“This movement,” she said about Black Lives Matter, “steered us into the direction of first educating ourselves on Black lives and what it is like to be Black in America today and then taking the steps as to how we might begin to interview Black Americans in the Penn State community to further educate ourselves but also to educate the people around us and make sure the truth of their stories are told.”

Sgouros and other interns interviewed and transcribed young activists’ stories and also began a podcast that will continue to release episodes during the fall that will feature State College stories.

“Looking back and seeing the results of all the hard work the team put into making this podcast happen and interviewing/transcribing young activists’ stories was definitely rewarding, especially during a time like this when everyone is uncertain of how things will end up.”

Engagement coaches

Matt Ishler was among the summer’s engagement coaches and said he saw a lot overlap between the grant program and his work as associate director for career counseling in Career Services, where he asks that students think about their motivations and how their choices fit into a career path.

Ishler and his five mentees met every Thursday for nine weeks, discussing the Canvas course and how their summer experiences were progressing. As the weeks went on, Ishler said he felt the students were excited for the meetings and bringing energy to them. More importantly, they were forging their own small, if temporary, community.

“When the students came together, they would encourage and support and ask questions of each other that would deepen the thinking, deepen the reflection and collectively they contributed to each other’s projects in beautiful ways,” Ishler said.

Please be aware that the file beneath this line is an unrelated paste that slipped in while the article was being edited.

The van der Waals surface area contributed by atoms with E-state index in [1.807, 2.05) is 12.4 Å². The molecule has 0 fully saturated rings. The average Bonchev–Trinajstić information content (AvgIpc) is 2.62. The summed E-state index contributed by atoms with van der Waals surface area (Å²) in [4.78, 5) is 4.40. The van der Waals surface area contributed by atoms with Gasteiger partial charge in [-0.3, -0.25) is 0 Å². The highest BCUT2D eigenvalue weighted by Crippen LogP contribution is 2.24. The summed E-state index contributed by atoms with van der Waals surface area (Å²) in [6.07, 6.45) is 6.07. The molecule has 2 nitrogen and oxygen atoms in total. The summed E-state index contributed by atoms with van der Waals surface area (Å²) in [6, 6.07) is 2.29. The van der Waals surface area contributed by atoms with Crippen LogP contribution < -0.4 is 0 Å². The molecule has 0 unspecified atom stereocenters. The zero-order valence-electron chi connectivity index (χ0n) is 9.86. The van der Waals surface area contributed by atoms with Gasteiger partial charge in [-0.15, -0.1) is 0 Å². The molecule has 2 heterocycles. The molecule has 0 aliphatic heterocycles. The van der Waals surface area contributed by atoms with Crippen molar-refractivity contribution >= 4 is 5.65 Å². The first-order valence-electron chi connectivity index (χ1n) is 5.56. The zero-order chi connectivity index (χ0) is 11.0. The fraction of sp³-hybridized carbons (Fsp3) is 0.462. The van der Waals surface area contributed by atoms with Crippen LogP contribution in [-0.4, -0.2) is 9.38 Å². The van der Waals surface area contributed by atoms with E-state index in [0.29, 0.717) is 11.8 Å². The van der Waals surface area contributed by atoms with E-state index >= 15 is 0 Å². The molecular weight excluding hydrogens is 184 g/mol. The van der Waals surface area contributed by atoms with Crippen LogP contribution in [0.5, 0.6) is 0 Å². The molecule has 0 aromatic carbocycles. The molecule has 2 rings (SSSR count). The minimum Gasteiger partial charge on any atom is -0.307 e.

Hailley Fargo, student engagement coordinator with University Libraries, was another of the engagement coaches and is a member of SEN’s Faculty Academy. She said her students accomplished a lot despite the unorthodox summer.

“The five students I worked with accomplished so much, even in the face of working remotely during a global pandemic,” she said. “It was fun to see their experiences come together on their poster and the unique ways each of them represented their experiences.”

Engagement coaches also came from a variety of backgrounds: Student Affairs, University Libraries, academic college administrators and staff and teaching faculty. They also met weekly with each other as a group, forming yet another community that drives student engagement at Penn State.

The future of innovation grants

SEN leadership is currently reviewing the more than 100 applications it received for the fall cycle of Remote Innovation Grants. Students who were granted these awards have been notified. 

The Student Engagement Network is a joint initiative between Undergraduate Education, Student Affairs and Outreach and Online Education. The mission of the Student Engagement Network is to advance the power of participation by connecting students with experiences that empower them to make a positive impact as citizens and leaders of the world.

Last Updated September 15, 2020